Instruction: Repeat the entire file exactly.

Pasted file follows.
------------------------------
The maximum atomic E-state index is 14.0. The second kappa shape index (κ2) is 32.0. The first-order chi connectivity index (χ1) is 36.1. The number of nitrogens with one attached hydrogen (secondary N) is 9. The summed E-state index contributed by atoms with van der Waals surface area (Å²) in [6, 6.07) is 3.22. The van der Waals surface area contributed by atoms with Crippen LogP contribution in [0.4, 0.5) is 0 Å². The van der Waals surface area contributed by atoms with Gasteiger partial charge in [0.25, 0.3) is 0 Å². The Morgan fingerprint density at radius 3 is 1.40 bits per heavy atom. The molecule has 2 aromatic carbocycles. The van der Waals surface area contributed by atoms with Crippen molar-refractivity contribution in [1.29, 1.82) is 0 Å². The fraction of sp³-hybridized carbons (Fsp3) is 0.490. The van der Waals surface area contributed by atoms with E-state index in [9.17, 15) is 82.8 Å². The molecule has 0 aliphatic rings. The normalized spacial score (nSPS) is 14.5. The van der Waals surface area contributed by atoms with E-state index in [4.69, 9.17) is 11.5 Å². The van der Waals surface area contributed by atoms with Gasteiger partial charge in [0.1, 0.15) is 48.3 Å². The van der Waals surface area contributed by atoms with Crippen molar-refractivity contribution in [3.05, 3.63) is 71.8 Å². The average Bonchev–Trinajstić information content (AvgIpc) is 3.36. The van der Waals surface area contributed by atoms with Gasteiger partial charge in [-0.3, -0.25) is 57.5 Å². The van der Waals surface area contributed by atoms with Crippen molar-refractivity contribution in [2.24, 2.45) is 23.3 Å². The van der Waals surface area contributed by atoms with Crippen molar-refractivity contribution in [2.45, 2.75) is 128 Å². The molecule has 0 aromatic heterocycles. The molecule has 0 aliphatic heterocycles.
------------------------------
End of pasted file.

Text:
The maximum atomic E-state index is 14.0. The second kappa shape index (κ2) is 32.0. The first-order chi connectivity index (χ1) is 36.1. The number of nitrogens with one attached hydrogen (secondary N) is 9. The summed E-state index contributed by atoms with van der Waals surface area (Å²) in [6, 6.07) is 3.22. The van der Waals surface area contributed by atoms with Crippen LogP contribution in [0.4, 0.5) is 0 Å². The van der Waals surface area contributed by atoms with Gasteiger partial charge in [0.25, 0.3) is 0 Å². The Morgan fingerprint density at radius 3 is 1.40 bits per heavy atom. The molecule has 2 aromatic carbocycles. The van der Waals surface area contributed by atoms with Crippen molar-refractivity contribution in [1.29, 1.82) is 0 Å². The fraction of sp³-hybridized carbons (Fsp3) is 0.490. The van der Waals surface area contributed by atoms with E-state index in [9.17, 15) is 82.8 Å². The molecule has 0 aliphatic rings. The normalized spacial score (nSPS) is 14.5. The van der Waals surface area contributed by atoms with E-state index in [4.69, 9.17) is 11.5 Å². The van der Waals surface area contributed by atoms with Gasteiger partial charge in [0.1, 0.15) is 48.3 Å². The van der Waals surface area contributed by atoms with Crippen molar-refractivity contribution in [3.05, 3.63) is 71.8 Å². The average Bonchev–Trinajstić information content (AvgIpc) is 3.36. The van der Waals surface area contributed by atoms with Gasteiger partial charge in [-0.3, -0.25) is 57.5 Å². The van der Waals surface area contributed by atoms with Crippen molar-refractivity contribution in [2.24, 2.45) is 23.3 Å². The van der Waals surface area contributed by atoms with Crippen molar-refractivity contribution in [2.45, 2.75) is 128 Å². The molecule has 0 aromatic heterocycles. The molecule has 0 aliphatic heterocycles.